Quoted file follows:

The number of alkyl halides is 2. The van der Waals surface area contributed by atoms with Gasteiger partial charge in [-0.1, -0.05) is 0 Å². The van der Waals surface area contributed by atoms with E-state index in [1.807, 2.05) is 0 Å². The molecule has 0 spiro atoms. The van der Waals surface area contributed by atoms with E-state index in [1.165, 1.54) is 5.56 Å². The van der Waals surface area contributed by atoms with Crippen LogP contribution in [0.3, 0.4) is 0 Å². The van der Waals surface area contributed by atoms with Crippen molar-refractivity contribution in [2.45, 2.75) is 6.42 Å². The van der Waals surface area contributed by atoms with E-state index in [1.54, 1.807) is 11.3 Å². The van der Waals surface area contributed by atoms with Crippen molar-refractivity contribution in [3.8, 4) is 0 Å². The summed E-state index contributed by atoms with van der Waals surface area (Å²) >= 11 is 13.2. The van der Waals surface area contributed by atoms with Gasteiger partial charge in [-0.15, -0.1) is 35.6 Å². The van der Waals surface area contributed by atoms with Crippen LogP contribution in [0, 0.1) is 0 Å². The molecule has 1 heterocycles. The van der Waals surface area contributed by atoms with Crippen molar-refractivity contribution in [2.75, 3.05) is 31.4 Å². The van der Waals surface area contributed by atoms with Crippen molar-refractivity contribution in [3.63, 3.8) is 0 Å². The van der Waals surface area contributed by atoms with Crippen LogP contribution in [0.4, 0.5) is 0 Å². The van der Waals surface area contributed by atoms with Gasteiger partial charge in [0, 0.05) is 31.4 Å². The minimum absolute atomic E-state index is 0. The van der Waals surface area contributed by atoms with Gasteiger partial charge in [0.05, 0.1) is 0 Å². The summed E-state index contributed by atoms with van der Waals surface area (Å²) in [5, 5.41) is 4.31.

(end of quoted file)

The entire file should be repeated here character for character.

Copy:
The number of alkyl halides is 2. The van der Waals surface area contributed by atoms with Gasteiger partial charge in [-0.1, -0.05) is 0 Å². The van der Waals surface area contributed by atoms with E-state index in [1.807, 2.05) is 0 Å². The molecule has 0 spiro atoms. The van der Waals surface area contributed by atoms with E-state index in [1.165, 1.54) is 5.56 Å². The van der Waals surface area contributed by atoms with Crippen LogP contribution in [0.3, 0.4) is 0 Å². The van der Waals surface area contributed by atoms with Crippen molar-refractivity contribution in [2.45, 2.75) is 6.42 Å². The van der Waals surface area contributed by atoms with E-state index in [1.54, 1.807) is 11.3 Å². The van der Waals surface area contributed by atoms with Crippen molar-refractivity contribution in [3.8, 4) is 0 Å². The summed E-state index contributed by atoms with van der Waals surface area (Å²) >= 11 is 13.2. The van der Waals surface area contributed by atoms with Gasteiger partial charge in [-0.15, -0.1) is 35.6 Å². The van der Waals surface area contributed by atoms with Crippen LogP contribution in [0, 0.1) is 0 Å². The molecule has 1 heterocycles. The van der Waals surface area contributed by atoms with Crippen molar-refractivity contribution in [2.75, 3.05) is 31.4 Å². The van der Waals surface area contributed by atoms with Crippen molar-refractivity contribution in [3.63, 3.8) is 0 Å². The van der Waals surface area contributed by atoms with Crippen LogP contribution in [0.4, 0.5) is 0 Å². The van der Waals surface area contributed by atoms with Gasteiger partial charge in [0, 0.05) is 31.4 Å². The minimum absolute atomic E-state index is 0. The van der Waals surface area contributed by atoms with Gasteiger partial charge in [0.05, 0.1) is 0 Å². The summed E-state index contributed by atoms with van der Waals surface area (Å²) in [5, 5.41) is 4.31.